For most investors, it’s been a case of ‘so far, so good’ since the EU referendum. The only real impact of the result to leave the EU has been a weaker pound, which has benefited exporters and put pressure on importers. However, Brexit has not yet begun. Things could therefore get much, much worse for the pound, the UK economy and for risk-on investors.
That’s why defensive stocks such as ABF (LON:ABF) may gain in popularity in 2017. Its biggest division, Primark, could benefit from a squeeze on disposable incomes. This could cause shoppers to trade down to its budget offering. Similarly, ABF may be a net gainer from a further weakening of sterling, while its diverse business model may hold appeal for increasingly risk averse investors. In my view, ABF will outperform the main index in 2017 and could be an answer to Brexit woes.
Primark accounts for 44% of ABF’s sales and has the potential to be a beneficiary of Brexit. Weaker sterling has made imports more expensive and this is forecast to cause a rise in inflation over the next couple of years. According to the Bank of England, inflation is expected to hit 2.7% in 2017. This is likely to squeeze disposable incomes since there is a good chance that inflation will exceed wage increases over the short to medium term. Therefore, UK shoppers could trade down to budget retailers such as Primark, which would clearly be good news for ABF.
This situation has already occurred to an extent in 2016, during which time the effects of Brexit have not yet been felt. Primark has been able to increase its market share in all of the countries in which it operates, and delivered a 9% rise in sales at constant currency in financial year 2016. At the same time, its rivals have seen market value declines in most countries in Europe during the course of the year. This situation could be exacerbated in 2017 as Brexit is likely to hurt the economic performance of EU countries as well as the UK.
On the face of it, ABF should benefit from weaker sterling. It is an international business which reports in sterling, so it should gain a boost from the pound’s recent depreciation. However, it is not quite so simple, since Primark buys much of its merchandise in US dollars and sells in the UK and Europe in sterling and euros respectively. Therefore, the stronger dollar will cause Primark’s margins to contract. It will also mean that ABF’s non-sterling denominated debt will increase in value, other things being equal.
However, a weaker pound will also benefit ABF. A strong euro versus the pound aids its British Sugar division, while Primark’s sales will be boosted by weaker sterling. For example, in the 2016 financial year weaker sterling added 2% to Primark’s sales (11% versus 9% at constant currency) and this trend is likely to continue as sterling remains weak. Forex gains added a net £5 million to ABF’s adjusted operating profit in financial year 2016, so while it is not a case of weak sterling simply being a good thing for the company, ABF should nevertheless be a net beneficiary from further depreciation in the value of the pound.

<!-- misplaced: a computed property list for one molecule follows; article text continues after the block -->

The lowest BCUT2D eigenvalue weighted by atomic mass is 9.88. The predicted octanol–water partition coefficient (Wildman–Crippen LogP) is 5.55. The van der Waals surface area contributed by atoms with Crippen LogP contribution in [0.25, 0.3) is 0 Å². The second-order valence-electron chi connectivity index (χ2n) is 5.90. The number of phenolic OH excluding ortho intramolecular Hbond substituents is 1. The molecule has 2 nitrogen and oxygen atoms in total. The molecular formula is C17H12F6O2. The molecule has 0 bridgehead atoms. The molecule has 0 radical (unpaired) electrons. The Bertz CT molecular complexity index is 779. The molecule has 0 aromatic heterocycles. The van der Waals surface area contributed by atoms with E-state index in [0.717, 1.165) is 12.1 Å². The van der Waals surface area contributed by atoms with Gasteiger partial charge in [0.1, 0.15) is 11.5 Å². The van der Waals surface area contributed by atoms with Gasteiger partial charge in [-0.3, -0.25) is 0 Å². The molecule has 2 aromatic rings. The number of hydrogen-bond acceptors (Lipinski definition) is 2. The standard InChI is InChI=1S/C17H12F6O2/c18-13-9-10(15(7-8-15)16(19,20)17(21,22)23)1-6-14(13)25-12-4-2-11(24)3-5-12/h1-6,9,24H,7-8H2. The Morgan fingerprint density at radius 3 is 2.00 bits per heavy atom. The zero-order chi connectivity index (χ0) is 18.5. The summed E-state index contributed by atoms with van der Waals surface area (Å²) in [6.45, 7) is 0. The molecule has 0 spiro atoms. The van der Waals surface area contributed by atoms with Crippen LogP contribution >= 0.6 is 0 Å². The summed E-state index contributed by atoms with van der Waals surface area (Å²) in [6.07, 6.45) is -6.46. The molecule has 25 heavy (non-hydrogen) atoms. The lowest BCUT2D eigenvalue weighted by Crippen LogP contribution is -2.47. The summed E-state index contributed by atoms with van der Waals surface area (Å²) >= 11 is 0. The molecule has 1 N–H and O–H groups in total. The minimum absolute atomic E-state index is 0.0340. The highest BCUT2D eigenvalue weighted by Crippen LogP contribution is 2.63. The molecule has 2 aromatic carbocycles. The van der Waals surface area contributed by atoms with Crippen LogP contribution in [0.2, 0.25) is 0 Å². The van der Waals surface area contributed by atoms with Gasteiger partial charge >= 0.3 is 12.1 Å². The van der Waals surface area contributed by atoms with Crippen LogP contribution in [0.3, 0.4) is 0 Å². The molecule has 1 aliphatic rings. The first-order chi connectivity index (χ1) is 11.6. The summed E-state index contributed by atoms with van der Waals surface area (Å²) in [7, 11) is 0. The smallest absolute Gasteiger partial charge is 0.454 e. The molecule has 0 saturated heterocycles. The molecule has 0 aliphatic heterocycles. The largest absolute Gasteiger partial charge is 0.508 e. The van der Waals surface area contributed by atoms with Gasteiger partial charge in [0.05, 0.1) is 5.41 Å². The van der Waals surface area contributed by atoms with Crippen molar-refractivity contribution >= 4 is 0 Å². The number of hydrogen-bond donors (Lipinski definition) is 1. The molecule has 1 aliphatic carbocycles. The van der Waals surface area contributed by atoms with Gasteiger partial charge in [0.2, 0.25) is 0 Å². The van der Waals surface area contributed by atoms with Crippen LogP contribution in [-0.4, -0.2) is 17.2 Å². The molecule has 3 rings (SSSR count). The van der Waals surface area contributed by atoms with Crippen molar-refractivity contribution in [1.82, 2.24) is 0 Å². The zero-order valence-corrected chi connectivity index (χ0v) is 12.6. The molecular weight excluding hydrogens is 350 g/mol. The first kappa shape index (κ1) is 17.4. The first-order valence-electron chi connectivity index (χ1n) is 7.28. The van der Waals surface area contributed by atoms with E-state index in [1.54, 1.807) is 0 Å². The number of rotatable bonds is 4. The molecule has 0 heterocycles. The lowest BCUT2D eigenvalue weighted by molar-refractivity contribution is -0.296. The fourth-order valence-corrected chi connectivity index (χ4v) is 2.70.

In my view, 2017 will see the pound weaken even further. The Federal Reserve is highly likely to raise interest rates in December and is forecast to continue to adopt an increasingly hawkish stance, with the market anticipating an interest rate of 2.25% by 2020. In contrast, the Bank of England is expected to keep rates at 1.25% or below between now and then, with inflation of 2.7% unlikely to be severe enough to warrant a higher rate given the risk to UK economic growth from Brexit.
As mentioned, Brexit has not had a significant impact on the UK, EU or global economies. However, the process has not yet begun. In my view, it could cause investors to become increasingly uncertain and risk-off in 2017. ABF may not offer the highest EPS growth in the index, but it is a relatively well-diversified business in both a geographical and business sense.
For example, ABF operates across Europe, the Americas, Asia and southern Africa. Similarly, Primark may be its main division, but its grocery division contributed almost 25% of group sales in financial year 2016. The Grocery division enjoys relatively high levels of customer loyalty as well as growth potential from emerging markets. ABF’s other product categories and segments mean that it has lower positive correlation with the wider index. This could increase its risk-off appeal among what I feel will be a more nervous outlook in 2017, due in part to the effects of Brexit and the possibility of contagion.
ABF’s P/E ratio of 24.2 may not indicate that it offers good value for money. However, ABF is forecast to report a rise in EPS of 11% in the 2017 financial year. Therefore, it has a forward P/E of 21.7 which could easily fall below 20 if the company’s Primark expansion and other divisions continue to perform relatively well. So while ABF is by no means a bargain, it does offer fair value for money at this moment in time.
Further, ABF has the potential to be the right stock at the right time in 2017. Primark could benefit from a squeeze on disposable incomes in the UK and across Europe, with shoppers likely to trade down to budget stores in times of difficulty. ABF has a well-diversified business model, with its wide-ranging geographical exposure helping to reduce risk. It also has the potential to be a net beneficiary from weaker sterling, which could be a worthwhile play ahead of an uncertain year. Therefore in my opinion, ABF could prove to be an answer to Brexit woes.